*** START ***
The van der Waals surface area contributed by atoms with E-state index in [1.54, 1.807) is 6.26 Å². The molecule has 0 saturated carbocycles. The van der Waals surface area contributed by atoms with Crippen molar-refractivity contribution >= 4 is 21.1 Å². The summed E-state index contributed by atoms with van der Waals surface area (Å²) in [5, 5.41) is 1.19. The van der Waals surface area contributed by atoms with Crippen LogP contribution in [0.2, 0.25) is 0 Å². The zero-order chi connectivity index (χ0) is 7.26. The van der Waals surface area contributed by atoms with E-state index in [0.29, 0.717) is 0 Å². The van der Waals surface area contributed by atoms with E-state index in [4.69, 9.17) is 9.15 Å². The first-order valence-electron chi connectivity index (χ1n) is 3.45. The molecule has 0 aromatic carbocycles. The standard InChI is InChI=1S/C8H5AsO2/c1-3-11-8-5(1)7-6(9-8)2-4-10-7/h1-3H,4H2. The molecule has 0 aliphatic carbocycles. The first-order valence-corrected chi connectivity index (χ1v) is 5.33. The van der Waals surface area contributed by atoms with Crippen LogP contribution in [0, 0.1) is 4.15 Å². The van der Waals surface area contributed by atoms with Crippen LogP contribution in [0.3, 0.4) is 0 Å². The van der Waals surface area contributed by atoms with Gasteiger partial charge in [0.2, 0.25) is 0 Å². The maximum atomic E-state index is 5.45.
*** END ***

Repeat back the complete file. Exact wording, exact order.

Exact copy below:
The van der Waals surface area contributed by atoms with E-state index in [1.54, 1.807) is 6.26 Å². The molecule has 0 saturated carbocycles. The van der Waals surface area contributed by atoms with Crippen molar-refractivity contribution >= 4 is 21.1 Å². The summed E-state index contributed by atoms with van der Waals surface area (Å²) in [5, 5.41) is 1.19. The van der Waals surface area contributed by atoms with Crippen LogP contribution in [0.2, 0.25) is 0 Å². The zero-order chi connectivity index (χ0) is 7.26. The van der Waals surface area contributed by atoms with E-state index in [0.29, 0.717) is 0 Å². The van der Waals surface area contributed by atoms with E-state index in [4.69, 9.17) is 9.15 Å². The first-order valence-electron chi connectivity index (χ1n) is 3.45. The molecule has 0 aromatic carbocycles. The standard InChI is InChI=1S/C8H5AsO2/c1-3-11-8-5(1)7-6(9-8)2-4-10-7/h1-3H,4H2. The molecule has 0 aliphatic carbocycles. The first-order valence-corrected chi connectivity index (χ1v) is 5.33. The van der Waals surface area contributed by atoms with Crippen LogP contribution in [0, 0.1) is 4.15 Å². The van der Waals surface area contributed by atoms with Crippen LogP contribution in [0.3, 0.4) is 0 Å². The van der Waals surface area contributed by atoms with Gasteiger partial charge in [0.2, 0.25) is 0 Å². The maximum atomic E-state index is 5.45.